The map of an Orphic journey


ESSAYS: FIN KEEGANreviews Between Parentheses: Essays, Articles, and Speeches, 1998-2003 By Roberto Bolaño, edited by Ignacio Echevarría and translated by Natasha Wimmer Picador, 390pp. £12.99

IN THE FINAL HALF-DECADE of his life, the literary magician Roberto Bolaño (1953-2003), not content with Balzacian productivity on the fiction side, opened up a new and fertile wing to his output: journalism. An anthology of these late articles is gathered in this volume, bundled with sundry speeches and literary matter, together with a lengthy interview published on the day of his death. Many pieces blur fact and fiction, just as his novels seem to.

Scanning the multitude of short items in the contents, one might assume this to be a book made for dipping. I found otherwise. Between Parentheses is an intelligently organised “personal cartography”, as the editor puts it, best read from front to back. (Readers new to Bolaño should try any of the better-known novels first.)

Most of these texts concern encounters with books and writers in the places where his life began (Chile, which he left at 15, rarely to return) and where it ended (Blanes, the coastal town near Barcelona where, he writes, he recovered his “will and courage”). Many of the familiar pleasures from his novels are to be found here: the book is by turns intense, funny, paradoxical, mischievous and insightful.

Like Cocteau, his respect for poets knows no limit:

If I had to hold up the most heavily guarded bank in Europe and I could choose my partners in crime, I’d take a gang of five poets, no question about it. Five real poets, Apollonian or Dionysian, but always real, ready to live and die like poets. No one in the world is as brave as a poet.

Besides minor poets he is constantly drawing our attention (and no harm it is) to the vastly wider circle of unremembered writers, those who may or may not have influenced the young at some point but who are now so obscure that they “can’t even be found on the internet, which is saying a lot, as if they’d never existed or as if we’d imagined them”.

Bolaño also took seriously the Orphic responsibility to visit the underworlds of one’s time: the word “hell” recurs like a slowly pulsing LED through these pages. At the time he was writing this material, his primary task was producing the novel 2666, an unblinking account of the bloodbath in Ciudad Juárez, in northern Mexico. But his moral sensibility was formed much earlier, in the days of Pinochet and Allende: in this connection he relates the remarkable story (“this isn’t fiction, it’s real”) in which a guest from a literary soiree hosted by a right-wing power couple takes a wrong turn on the way to a bathroom only to find himself in a basement given over to torture. (This anecdote, incidentally, was supported by court evidence in 2008.)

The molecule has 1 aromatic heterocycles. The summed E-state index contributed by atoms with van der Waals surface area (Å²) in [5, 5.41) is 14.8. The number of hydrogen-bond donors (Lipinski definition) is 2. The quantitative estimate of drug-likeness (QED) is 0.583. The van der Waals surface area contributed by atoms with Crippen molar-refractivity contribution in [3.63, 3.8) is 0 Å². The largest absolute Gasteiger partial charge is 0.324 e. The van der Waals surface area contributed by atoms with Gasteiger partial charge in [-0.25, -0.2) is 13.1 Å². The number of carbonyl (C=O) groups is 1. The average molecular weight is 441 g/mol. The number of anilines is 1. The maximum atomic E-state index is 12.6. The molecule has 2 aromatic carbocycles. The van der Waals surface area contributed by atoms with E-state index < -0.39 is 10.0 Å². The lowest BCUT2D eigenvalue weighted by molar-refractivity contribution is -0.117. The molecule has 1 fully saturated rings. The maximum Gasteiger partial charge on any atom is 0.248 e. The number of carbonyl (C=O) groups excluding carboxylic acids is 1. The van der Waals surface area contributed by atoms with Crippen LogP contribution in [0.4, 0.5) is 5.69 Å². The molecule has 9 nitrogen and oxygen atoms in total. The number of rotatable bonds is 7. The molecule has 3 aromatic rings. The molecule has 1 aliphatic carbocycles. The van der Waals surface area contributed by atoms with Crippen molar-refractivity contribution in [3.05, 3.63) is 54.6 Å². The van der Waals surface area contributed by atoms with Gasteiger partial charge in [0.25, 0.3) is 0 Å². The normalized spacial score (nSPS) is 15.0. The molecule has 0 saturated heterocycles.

Another word he frequently mentions is “void”, defined as the “one true patron” for serious artists: “gazing fearlessly into the depths” is the obligation of any writer courageous enough to grasp their vocation fully. The reader’s pleasure may be the goal for poets and novelists, a state attained through rigorous artistry, but, for Bolaño, writers cannot be great if they neglect the horror of life. Above all, he is disdainful of what he calls “corseted prose” and those who do not care about their characters enough. (Read Longinus, he counsels apprentice writers.)

Though the writing is occasionally confessional, we discover little in particular of his family or childhood, or personal dramas. We are told of “endless southern rains” falling on a wooden-walled home in which the boy discovers “that without leaving my house I could get to know the whole world”. Also included in this collection is the much-debated piece, set on a Spanish beach, in which the narrator talks of kicking a heroin habit and undergoing methadone treatment: it seems fictional to me, but some hold otherwise.

Whatever the bald facts of what Bolaño called his “wild life”, we draw close to the author in the same way we might bond with an intriguing stranger on the train: this is someone who values friendship, who is intrigued by hierarchies (a natural vice of the librarian) and who metes out both extravagant praise and exacting criticism. Between Parentheses introduces us too to Roberto Bolaño the reader, a man preoccupied with the meaning of libraries – perhaps understandable in someone who lost his own book collection at least twice over. Frequently he praises those who have “read everything”, or are prepared to. It is sad to think not only of the books he did not live to write but also of those he did not live to read.

Late in this anthology the persona may wear thin in places, especially as repetition creeps in, but then these productions date from a time when the writer, physically at least, was wearing thin himself: he lived with liver disease for his last 11 years. In this context, his commitment to literature is moving indeed.

What Roberto Bolaño restored to us was the full range of literature’s excitement, something of the feeling the great authors gave us when they first swept into our lives. There has been a long succession of publications since his death. Some are wondering how worthwhile this material can be and whether he is really worth the fuss. All I can say is that when we finish the last Bolaño book, and have none more to look forward to, we will be counting ourselves deprived.

Fin Keegan is a freelance writer and broadcaster